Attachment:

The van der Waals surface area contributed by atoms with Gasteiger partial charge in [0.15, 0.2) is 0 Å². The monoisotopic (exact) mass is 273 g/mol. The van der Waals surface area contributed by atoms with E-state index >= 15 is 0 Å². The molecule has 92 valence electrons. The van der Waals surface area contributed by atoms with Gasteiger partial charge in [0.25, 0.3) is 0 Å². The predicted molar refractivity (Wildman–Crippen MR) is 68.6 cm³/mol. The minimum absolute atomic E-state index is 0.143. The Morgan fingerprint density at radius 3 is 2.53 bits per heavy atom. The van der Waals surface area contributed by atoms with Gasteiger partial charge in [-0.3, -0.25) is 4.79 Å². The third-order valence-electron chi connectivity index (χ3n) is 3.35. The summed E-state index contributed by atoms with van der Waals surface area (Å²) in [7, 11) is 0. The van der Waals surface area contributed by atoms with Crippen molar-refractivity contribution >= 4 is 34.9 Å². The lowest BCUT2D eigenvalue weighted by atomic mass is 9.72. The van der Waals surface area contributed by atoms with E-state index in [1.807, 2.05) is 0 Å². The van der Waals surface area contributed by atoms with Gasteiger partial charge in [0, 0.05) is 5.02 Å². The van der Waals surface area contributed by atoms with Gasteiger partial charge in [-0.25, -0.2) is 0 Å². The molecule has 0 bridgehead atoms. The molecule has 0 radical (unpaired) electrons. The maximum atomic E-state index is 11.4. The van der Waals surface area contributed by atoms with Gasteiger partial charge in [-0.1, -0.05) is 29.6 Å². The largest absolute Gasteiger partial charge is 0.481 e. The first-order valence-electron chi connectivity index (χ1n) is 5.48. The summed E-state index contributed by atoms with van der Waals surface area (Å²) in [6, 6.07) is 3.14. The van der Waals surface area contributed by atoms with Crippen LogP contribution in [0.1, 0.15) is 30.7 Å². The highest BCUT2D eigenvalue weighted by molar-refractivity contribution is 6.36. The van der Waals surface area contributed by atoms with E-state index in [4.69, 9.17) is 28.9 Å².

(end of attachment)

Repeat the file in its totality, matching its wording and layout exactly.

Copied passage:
The van der Waals surface area contributed by atoms with Gasteiger partial charge in [0.15, 0.2) is 0 Å². The monoisotopic (exact) mass is 273 g/mol. The van der Waals surface area contributed by atoms with E-state index >= 15 is 0 Å². The molecule has 92 valence electrons. The van der Waals surface area contributed by atoms with Gasteiger partial charge in [0.25, 0.3) is 0 Å². The predicted molar refractivity (Wildman–Crippen MR) is 68.6 cm³/mol. The minimum absolute atomic E-state index is 0.143. The Morgan fingerprint density at radius 3 is 2.53 bits per heavy atom. The van der Waals surface area contributed by atoms with Gasteiger partial charge in [-0.3, -0.25) is 4.79 Å². The third-order valence-electron chi connectivity index (χ3n) is 3.35. The summed E-state index contributed by atoms with van der Waals surface area (Å²) in [7, 11) is 0. The van der Waals surface area contributed by atoms with Crippen molar-refractivity contribution >= 4 is 34.9 Å². The lowest BCUT2D eigenvalue weighted by atomic mass is 9.72. The van der Waals surface area contributed by atoms with E-state index in [1.807, 2.05) is 0 Å². The van der Waals surface area contributed by atoms with Gasteiger partial charge in [0, 0.05) is 5.02 Å². The van der Waals surface area contributed by atoms with Gasteiger partial charge in [-0.25, -0.2) is 0 Å². The molecule has 0 bridgehead atoms. The molecule has 0 radical (unpaired) electrons. The maximum atomic E-state index is 11.4. The van der Waals surface area contributed by atoms with Gasteiger partial charge in [-0.1, -0.05) is 29.6 Å². The largest absolute Gasteiger partial charge is 0.481 e. The first-order valence-electron chi connectivity index (χ1n) is 5.48. The summed E-state index contributed by atoms with van der Waals surface area (Å²) in [6, 6.07) is 3.14. The van der Waals surface area contributed by atoms with Crippen LogP contribution in [0.1, 0.15) is 30.7 Å². The highest BCUT2D eigenvalue weighted by molar-refractivity contribution is 6.36. The van der Waals surface area contributed by atoms with E-state index in [4.69, 9.17) is 28.9 Å².